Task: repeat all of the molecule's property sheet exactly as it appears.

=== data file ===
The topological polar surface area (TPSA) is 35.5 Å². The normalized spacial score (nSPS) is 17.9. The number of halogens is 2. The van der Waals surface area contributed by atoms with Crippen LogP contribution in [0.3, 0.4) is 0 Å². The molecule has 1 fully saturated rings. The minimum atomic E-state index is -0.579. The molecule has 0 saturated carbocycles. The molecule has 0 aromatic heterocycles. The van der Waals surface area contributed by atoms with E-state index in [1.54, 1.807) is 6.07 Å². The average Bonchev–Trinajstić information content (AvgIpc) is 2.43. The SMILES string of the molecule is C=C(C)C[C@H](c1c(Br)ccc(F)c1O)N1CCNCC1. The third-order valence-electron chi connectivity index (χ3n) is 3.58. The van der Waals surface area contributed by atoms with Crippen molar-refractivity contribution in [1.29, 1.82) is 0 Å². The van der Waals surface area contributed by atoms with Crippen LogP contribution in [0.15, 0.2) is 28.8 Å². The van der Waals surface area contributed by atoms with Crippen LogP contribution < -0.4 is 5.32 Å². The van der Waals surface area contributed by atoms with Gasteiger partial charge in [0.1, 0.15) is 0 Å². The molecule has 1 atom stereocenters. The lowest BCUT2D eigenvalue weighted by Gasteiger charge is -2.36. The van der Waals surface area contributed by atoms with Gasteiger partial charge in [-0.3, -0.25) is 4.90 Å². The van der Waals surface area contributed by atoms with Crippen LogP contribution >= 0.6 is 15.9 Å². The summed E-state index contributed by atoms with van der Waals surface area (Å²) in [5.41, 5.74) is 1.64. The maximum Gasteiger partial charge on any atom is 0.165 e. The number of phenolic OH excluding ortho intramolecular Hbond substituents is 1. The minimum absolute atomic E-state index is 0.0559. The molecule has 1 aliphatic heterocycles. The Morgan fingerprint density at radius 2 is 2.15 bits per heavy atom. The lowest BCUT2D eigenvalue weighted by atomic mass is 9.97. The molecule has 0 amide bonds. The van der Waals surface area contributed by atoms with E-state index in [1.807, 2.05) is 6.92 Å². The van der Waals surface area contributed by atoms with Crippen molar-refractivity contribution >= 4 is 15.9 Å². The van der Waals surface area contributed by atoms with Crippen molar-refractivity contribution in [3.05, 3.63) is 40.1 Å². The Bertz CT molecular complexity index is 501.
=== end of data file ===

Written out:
The topological polar surface area (TPSA) is 35.5 Å². The normalized spacial score (nSPS) is 17.9. The number of halogens is 2. The van der Waals surface area contributed by atoms with Crippen LogP contribution in [0.3, 0.4) is 0 Å². The molecule has 1 fully saturated rings. The minimum atomic E-state index is -0.579. The molecule has 0 saturated carbocycles. The molecule has 0 aromatic heterocycles. The van der Waals surface area contributed by atoms with E-state index in [1.54, 1.807) is 6.07 Å². The average Bonchev–Trinajstić information content (AvgIpc) is 2.43. The SMILES string of the molecule is C=C(C)C[C@H](c1c(Br)ccc(F)c1O)N1CCNCC1. The third-order valence-electron chi connectivity index (χ3n) is 3.58. The van der Waals surface area contributed by atoms with Crippen molar-refractivity contribution in [1.29, 1.82) is 0 Å². The van der Waals surface area contributed by atoms with Crippen LogP contribution in [0.15, 0.2) is 28.8 Å². The van der Waals surface area contributed by atoms with Crippen LogP contribution < -0.4 is 5.32 Å². The van der Waals surface area contributed by atoms with Gasteiger partial charge in [0.1, 0.15) is 0 Å². The molecule has 1 atom stereocenters. The lowest BCUT2D eigenvalue weighted by Gasteiger charge is -2.36. The van der Waals surface area contributed by atoms with Gasteiger partial charge in [-0.3, -0.25) is 4.90 Å². The van der Waals surface area contributed by atoms with Crippen LogP contribution >= 0.6 is 15.9 Å². The summed E-state index contributed by atoms with van der Waals surface area (Å²) in [5.41, 5.74) is 1.64. The maximum Gasteiger partial charge on any atom is 0.165 e. The number of phenolic OH excluding ortho intramolecular Hbond substituents is 1. The minimum absolute atomic E-state index is 0.0559. The molecule has 1 aliphatic heterocycles. The Morgan fingerprint density at radius 2 is 2.15 bits per heavy atom. The lowest BCUT2D eigenvalue weighted by atomic mass is 9.97. The molecule has 0 amide bonds. The van der Waals surface area contributed by atoms with E-state index in [1.807, 2.05) is 6.92 Å². The van der Waals surface area contributed by atoms with Crippen molar-refractivity contribution >= 4 is 15.9 Å². The van der Waals surface area contributed by atoms with Crippen molar-refractivity contribution in [3.05, 3.63) is 40.1 Å². The Bertz CT molecular complexity index is 501.